Music has always been instrumental in displaying emotions and tone in art, and it is no different for cartoons. The Queen’s Cartoonists pull from over 100 years of animation around the world and seamlessly bring these animated films to life through their performances. The project matches the energy of the cartoons through calm or chaotic tones. The band recreates original soundtracks and writes their own original compositions to enhance two iconic American art forms: jazz music and classic animation. Newberry Opera House conducted an exclusive interview with the composer and pianist of The Queen’s Cartoonists, Joel Pierson, to give a better insight into what the project is all about.

The Queen’s Cartoonists Project originated through discovering ideas for expressing music. Pierson states, “I was looking for a way to expose new audiences to Jazz and Classical music without alienating the older, more traditional concert-going crowd. I noticed one day that there was some overlap between the Golden Age of Animation and the Golden Age of Jazz, and the project was formed.” This idea eventually manifested into something more refined, The Queen’s Cartoonists group. Joel elaborates on this inspiration by stating, “As I thought about the cross-section of these two American art forms more, I became convinced that I could perform a multimedia, theatrical concert combining Jazz and classical animated films.”

The primary choice of animation that inspired Joel and the other members of the project has a greater layer to it that allows it to resonate with audiences. Joels explains, “We focus on classic characters in the public domain and contemporary films that might be unknown to an audience but are engaging and beautiful.” Characters used in the public domain are often attached to people’s memories and nostalgia which gives the group a deeper element to their performances.

Joel Pierson’s background played a substantial role in the creation of The Queen’s Cartoonist Project. Pierson says, “I started my musical training in Classical piano, but moved onto Jazz, and eventually into composition. The project hits on all three points. I have also always been a professional musician and an amateur cartoon lover. The project is a great way to express both passions to a wider audience.”

The group does face challenges with their performances, especially when incorporating two different art forms together seamlessly. Joel explains, “The pieces we play are highly synchronized to the films. We achieve this with a click track that only the drummer and I can hear. You will notice that we have earpieces, and the other members follow our lead. This is to ensure that the tempo of the music stays in sync with the animation being portrayed.” Integrating animation and music requires a delicate balance of both visual and auditory aspects to create a cohesive and entertaining experience. Pierson’s way of balancing this is by “planning the films accordingly.” He states, “I think of our concerts as almost a piece of theater and try to lead the audience through a series of emotions.”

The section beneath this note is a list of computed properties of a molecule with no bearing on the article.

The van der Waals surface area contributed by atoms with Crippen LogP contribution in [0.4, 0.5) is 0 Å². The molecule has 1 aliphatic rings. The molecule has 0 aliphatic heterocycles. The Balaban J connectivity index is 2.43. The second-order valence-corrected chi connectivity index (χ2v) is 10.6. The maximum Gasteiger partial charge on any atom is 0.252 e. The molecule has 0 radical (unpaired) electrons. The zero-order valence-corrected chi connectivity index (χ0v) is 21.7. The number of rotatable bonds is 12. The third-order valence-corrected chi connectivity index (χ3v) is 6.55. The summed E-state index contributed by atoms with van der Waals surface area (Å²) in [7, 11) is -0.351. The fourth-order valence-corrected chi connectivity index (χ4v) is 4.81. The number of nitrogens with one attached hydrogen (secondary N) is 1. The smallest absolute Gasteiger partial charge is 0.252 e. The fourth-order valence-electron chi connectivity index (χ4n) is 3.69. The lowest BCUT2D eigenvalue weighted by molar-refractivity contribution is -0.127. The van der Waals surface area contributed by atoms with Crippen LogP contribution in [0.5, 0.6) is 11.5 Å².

Joel and the other members of the group have a creative process for creating their performances. “Every piece we perform has a different set of problems and solutions,” Joel states. “For example, sometimes we want to recreate a film score note-for-note—in that case, I am basically not composing at all, but simply adapting the music for this ensemble. However, sometimes I decide to completely rewrite the music from scratch. Oftentimes, there is a balance of both.”

Audience experiences and reactions are important for the group, especially from how they respond. Pierson explains, “Audiences who don’t know us are always surprised at what the concert is. It’s an unusual combination of music, film, comedy, and clowning…where else are you going to see that?! Some audience members like the old films with the well-known characters, but many people comment that they were surprised at how much they liked the contemporary pieces.”

The project’s music has a certain goal in mind when conducting their music for audiences. “Our goal is for an audience member to leave their problems at the door, and to be constantly surprised by what they will see on stage,” says Pierson.

The project shows no signs of slowing down. The Queen’s Cartoonists discussed their plans and visions for the coming years. Pierson explains, “We just released our first studio album, “Mozart’s Jazz Requiem.” We would like to collaborate with more living animations around the world, and even some animation studios. We are well on our way, so expect exciting things!”

Do not miss this exceptional performance that embodies the lighthearted energy of classical cartoons through the usage of Jazz and Classical music on March 12, at 8:00 pm. The Queen’s Cartoonists promises to captivate and excite audiences through their combination of music, film, and comedy. Get your tickets today from our Box Office or our official website to witness this exhilarating performance.


Brandon Ruff